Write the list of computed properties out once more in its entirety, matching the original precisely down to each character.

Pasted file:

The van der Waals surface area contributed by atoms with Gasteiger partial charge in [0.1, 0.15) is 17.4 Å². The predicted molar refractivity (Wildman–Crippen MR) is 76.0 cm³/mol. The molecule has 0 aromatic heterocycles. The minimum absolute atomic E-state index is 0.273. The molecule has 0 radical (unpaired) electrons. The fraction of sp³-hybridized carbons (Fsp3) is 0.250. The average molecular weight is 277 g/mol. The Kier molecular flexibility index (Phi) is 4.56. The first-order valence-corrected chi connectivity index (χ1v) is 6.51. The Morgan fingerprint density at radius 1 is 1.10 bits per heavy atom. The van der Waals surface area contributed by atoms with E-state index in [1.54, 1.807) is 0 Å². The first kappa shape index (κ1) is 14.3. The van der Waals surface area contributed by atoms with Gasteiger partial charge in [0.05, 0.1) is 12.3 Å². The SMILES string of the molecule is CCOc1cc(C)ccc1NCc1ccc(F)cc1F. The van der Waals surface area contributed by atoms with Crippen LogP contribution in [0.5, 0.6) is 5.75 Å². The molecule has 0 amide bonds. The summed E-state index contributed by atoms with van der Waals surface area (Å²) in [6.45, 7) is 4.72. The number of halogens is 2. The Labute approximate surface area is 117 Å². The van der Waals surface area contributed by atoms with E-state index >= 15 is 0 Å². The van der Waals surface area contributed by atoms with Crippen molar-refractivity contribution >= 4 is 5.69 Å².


The van der Waals surface area contributed by atoms with Gasteiger partial charge in [0.1, 0.15) is 17.4 Å². The predicted molar refractivity (Wildman–Crippen MR) is 76.0 cm³/mol. The molecule has 0 aromatic heterocycles. The minimum absolute atomic E-state index is 0.273. The molecule has 0 radical (unpaired) electrons. The fraction of sp³-hybridized carbons (Fsp3) is 0.250. The average molecular weight is 277 g/mol. The Kier molecular flexibility index (Phi) is 4.56. The first-order valence-corrected chi connectivity index (χ1v) is 6.51. The Morgan fingerprint density at radius 1 is 1.10 bits per heavy atom. The van der Waals surface area contributed by atoms with E-state index in [1.54, 1.807) is 0 Å². The first kappa shape index (κ1) is 14.3. The van der Waals surface area contributed by atoms with Gasteiger partial charge in [0.05, 0.1) is 12.3 Å². The SMILES string of the molecule is CCOc1cc(C)ccc1NCc1ccc(F)cc1F. The van der Waals surface area contributed by atoms with Crippen LogP contribution in [0.5, 0.6) is 5.75 Å². The molecule has 0 amide bonds. The summed E-state index contributed by atoms with van der Waals surface area (Å²) in [6.45, 7) is 4.72. The number of halogens is 2. The Labute approximate surface area is 117 Å². The van der Waals surface area contributed by atoms with E-state index >= 15 is 0 Å². The van der Waals surface area contributed by atoms with Crippen molar-refractivity contribution >= 4 is 5.69 Å².